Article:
Featured Research

from universities, journals, and other organizations

Elderly emergency patients less likely to receive pain medication than middle-aged patients

Date:
November 11, 2011
Source:
University of North Carolina School of Medicine
Summary:
A new study finds that people 75 years old or older are less likely to receive any pain medication in hospital emergency departments than people between 35 and 54 years old.

A new study finds that people 75 years old or older are less likely to receive any pain medication in hospital emergency departments than middle aged people -- those between 35 and 54 years old.

Related Articles


And these differences remained even after researchers took into account how much pain the patients were having, said Timothy F. Platts-Mills, MD, lead author of the study and assistant professor of emergency medicine at the University of North Carolina at Chapel Hill School of Medicine.

For example, among older adults reporting severe pain, 67 percent received pain medication, compared to 79 percent of middle aged patients with severe pain.

"We're not exactly sure why this happens," Platts-Mills said. "It may be because physicians are more concerned about potential side effects in this population.

"To us, the gap we observe in pain management for older patients highlights the need to better understand how best to manage pain in older patients and understand the barriers to doing this. All patients, regardless of age, deserve to have relief from pain, especially when it is severe. Our group is actively investigating the side effects of commonly used pain medication and the impact of pain on functional outcomes after injury in older adults. We think that for most older emergency department patients providing effective treatment for acute pain is likely to result in a substantial net benefit," Platts-Mills said.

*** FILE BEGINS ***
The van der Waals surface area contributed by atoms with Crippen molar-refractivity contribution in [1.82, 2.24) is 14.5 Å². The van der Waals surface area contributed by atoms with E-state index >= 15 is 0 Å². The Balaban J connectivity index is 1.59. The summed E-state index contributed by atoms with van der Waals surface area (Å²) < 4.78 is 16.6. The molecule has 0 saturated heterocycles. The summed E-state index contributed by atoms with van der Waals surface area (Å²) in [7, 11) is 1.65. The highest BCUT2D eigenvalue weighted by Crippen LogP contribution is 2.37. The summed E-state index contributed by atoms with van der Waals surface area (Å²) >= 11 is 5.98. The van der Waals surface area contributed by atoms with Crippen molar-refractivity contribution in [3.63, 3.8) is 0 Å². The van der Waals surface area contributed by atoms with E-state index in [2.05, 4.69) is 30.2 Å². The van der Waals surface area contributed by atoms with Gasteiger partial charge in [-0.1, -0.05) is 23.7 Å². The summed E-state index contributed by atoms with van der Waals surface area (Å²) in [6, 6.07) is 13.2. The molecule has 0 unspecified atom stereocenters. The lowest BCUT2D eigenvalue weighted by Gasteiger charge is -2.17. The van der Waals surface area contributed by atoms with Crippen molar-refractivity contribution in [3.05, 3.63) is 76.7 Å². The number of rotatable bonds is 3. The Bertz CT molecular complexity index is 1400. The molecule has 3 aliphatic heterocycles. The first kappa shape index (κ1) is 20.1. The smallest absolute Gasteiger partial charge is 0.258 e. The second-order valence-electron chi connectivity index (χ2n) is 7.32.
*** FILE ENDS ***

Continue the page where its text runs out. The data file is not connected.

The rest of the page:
The study was published online ahead of print by the journal Annals of Emergency Medicine.

Emergency departments (EDs) are an important source of acute care for older adults, with over 20 million ED visits by patients 65 and older each year. Almost half of these visits are for the evaluation and treatment of pain.

Platts-Mills and study co-authors conducted a secondary analysis of data collected from U.S. emergency departments between 2003 and 2009 in order to test the hypothesis that older adults who come to the ED with a primary complaint of pain are less likely to receive pain medication than younger patients.

Their results show that 49 percent of patients 75 and older received an analgesic (such as morphine, oxycodone, or ibuprofen), compared to 68.3 percent of middle-aged patients. Similarly, 34.8 percent of the elderly patients received an opioid (such as morphine or oxycodone) compared to 49.3 percent among the middle-aged.

These differences persisted even after the statistical analyses were adjusted for sex, race/ethnicity, pain severity and other factors. Elderly patients were 19.6 percent less likely to receive an analgesic and 14.6 percent less likely to receive an opioid than middle-aged patients.

Platts-Mills said further research is needed to better understand the long-term impact of acute pain management for older emergency department patients, assess strategies to minimize adverse effects from pain medications, and examine the role of non-pharmacologic pain management for this population.

Dr. Platts-Mills' research is supported by an institutional career development award from the NIH. Co-authors of the study are Denise A. Esserman, PhD; UNC medical student D. Levin Brown; Andrey V. Bortsov, MD, PhD; Philip D. Sloane, MD, MPH; and Samuel A. McLean, MD, MPH. All are from the UNC School of Medicine, the UNC Gillings School of Global Public Health or UNC's Cecil G. Sheps Center for Health Services Research.


Story Source:

The above story is based on materials provided by University of North Carolina School of Medicine. Note: Materials may be edited for content and length.


Journal Reference: